ship, was in decline in the east, while its variants, such as the Ibad- 
hiyyah and the Sufriyya, found fertile soil in Berber political and 
economic grievances in North Africa. The growing number of Berber 
proselytes came from among the early converts to Islam, from pagan 
tribes and the Christian sedentary communities. A number of heterodox 
Berber theocracies were established in the eighth century by the Rustu- 
mid in Tahart, by the Banu Midrar in Sijilmassa extending eastward into 
Jabal Nafusa in Tripolitania, by Abu Qurra in Agadir (near present-day 
Tlemcen), and by the Barghwata confederation on the Atlantic coast. In 
the 11th and 12th centuries, the Almoravid dynasty's brand of rigorous 
orthodox Sunni Islam had forever replaced Kharijite doctrine and prac- 
tices in Morocco and Algeria, except for scattered communities in 
North Africa. Berber Ibadithe groups have survived to the present day 
in Tripolitania in the Jabal Nafusa, in Tunisia on the island of Jerba and 
in the oases of Jarid, and in southern Algeria in the Oued Mzab, where 
they make up the Mozabite communities. 

Longer than the temporal authority of the Arab caliphate and its ver- 
sion of Islam, the Berbers remained, for the most part, noncompliant to 
the process of Arabization. Following the establishment of al-Qayrawan 
as the seat of the caliph's provincial administrator in the seventh cen- 
tury, the rise of the Idrissids in the ninth century, coupled with the com- 
mercial and social relations with al-Andalus, Arabic spread slowly but 
continuously throughout the 9th and 10th centuries into most parts of 
North Africa. It acquired a place of prominence as the exclusive means 
of learning in major urban and religious centers, some of which devel- 
oped into major centers of Islamic studies in North Africa (Fes, al- 
Qayrawan, and Tlemcen). From the 10th to the 13th century, Berbers 
developed dynamic dynasties in North Africa and al-Andalus, such as 
the Zirids (972-1152), Hammadids (1007-1152), Banu Zizi 
(1018-1090), Aftasids or Banu al-Aftas (1022-1095), Dhu al-Nun or 

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Banu Dhu al-Nun (1033-1095), and Banu Ghaaniya (1146-1237). The 
most famous North African dynasties were the Almoravids (1043- 
1147) and the Almohads (1147-1269), who distinguished themselves 
by their military power, territorial and political expansion, and cultural 
achievements. They united the Berbers of North Africa, if only for a 
short time. After the decline of the Almohads, other Berber dynasties es-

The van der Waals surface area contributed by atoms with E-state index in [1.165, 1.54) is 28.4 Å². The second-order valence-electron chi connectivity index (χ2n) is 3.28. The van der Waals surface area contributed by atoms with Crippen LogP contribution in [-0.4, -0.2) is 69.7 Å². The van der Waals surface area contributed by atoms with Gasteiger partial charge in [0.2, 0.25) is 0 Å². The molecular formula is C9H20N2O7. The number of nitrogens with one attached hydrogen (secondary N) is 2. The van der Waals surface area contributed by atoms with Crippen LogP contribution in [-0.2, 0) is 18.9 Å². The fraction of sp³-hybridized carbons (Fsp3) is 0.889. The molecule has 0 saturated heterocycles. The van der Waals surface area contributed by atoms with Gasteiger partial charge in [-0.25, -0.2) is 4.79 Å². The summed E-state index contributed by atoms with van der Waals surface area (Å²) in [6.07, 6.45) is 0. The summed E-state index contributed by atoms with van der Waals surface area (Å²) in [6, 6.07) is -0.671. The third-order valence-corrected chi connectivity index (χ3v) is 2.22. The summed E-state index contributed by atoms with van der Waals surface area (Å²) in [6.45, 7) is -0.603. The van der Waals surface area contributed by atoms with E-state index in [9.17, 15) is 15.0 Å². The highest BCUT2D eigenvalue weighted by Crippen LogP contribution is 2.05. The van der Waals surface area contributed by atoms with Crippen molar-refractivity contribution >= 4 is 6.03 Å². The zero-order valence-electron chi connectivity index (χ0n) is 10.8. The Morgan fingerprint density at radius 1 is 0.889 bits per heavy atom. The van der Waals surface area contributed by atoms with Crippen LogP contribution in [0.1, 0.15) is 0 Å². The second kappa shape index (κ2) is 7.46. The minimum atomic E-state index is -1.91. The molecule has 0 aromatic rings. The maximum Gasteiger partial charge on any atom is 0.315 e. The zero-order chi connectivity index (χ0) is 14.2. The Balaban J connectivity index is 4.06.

tablished themselves in the 13th and 14th centuries, such as the Hafsids 
(1234-1569) in Tunisia and East Algeria, v Abd al-Wadids or Banu Za- 
yyan (1235-1509) in Tlemcen, and Marinids (1269-1465) and Wat- 
tasids or Banu Wattas (1465-1549) in Morocco. 

Although with minor variations, within the widespread Berber soci- 
ety, Berbers have crafted age-old social and economic institutions. They 
have developed a sophisticated body of customary law that has survived 
the Islamic period because Islam has usually accommodated the prac- 
tice of customary law, or azerf, within its system of jurisprudence, as 
long as azerf 'does not deliberately violate the most fundamental princi- 
ples and articles of faith of Islamic law, or sharPa. Customary law, 
known also by its Arabic name "urf, is not uniform among Berber 
groups, with the socially stratified Tuareg and the democratically ori- 
ented Berbers in North Africa exemplifying two major types of Berber 
political organization. The jama^a, or the appointed village/tribal coun- 
cil that functions at various levels of Berber organization, has defined 
much of Berber political management. Although the institution of 
jama^a tends to result in oligarchic decisions made by men, it has reg- 
ulated a wide range of legal matters, including land tenure, tribal al- 
liance formation, and social and life ceremonies. In the 19th and 20th 
centuries, for political reasons French colonial administrations in Alge- 
ria and Morocco accorded official recognition to Berber customary law 
and its dispensation in tribal and rural courts. In Morocco, nationwide 
opposition led to the revocation of the Berber Dahir as far as penal ju- 
risdiction was concerned. Since the achievement of independence, the 
legal process embedded in the Arabization policy has, for the most part, 
eliminated <27<?//"practices and passed it into sharPa structures. 

Although Imazighen are unjustly considered a minority in North 
Africa, the area that Berber speakers inhabit is vast and testifies to the 
sheer size and broad spread of the Amazigh population. While official 
census data on the demographic characteristics and dynamics of 
Imazighen are sorely lacking, Amazigh scholars and activists claim that 

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perhaps 80 to 90 percent of the North African population remains eth- 
nically Amazigh, although a large segment of this percentage has been 
significantly Arabized and has thereby lost its original Amazigh identity 
markers. Tamazgha, or the original homeland of the Berbers, stretches 
east to west from Siwa in the Western Desert of Egypt to the Canary Is-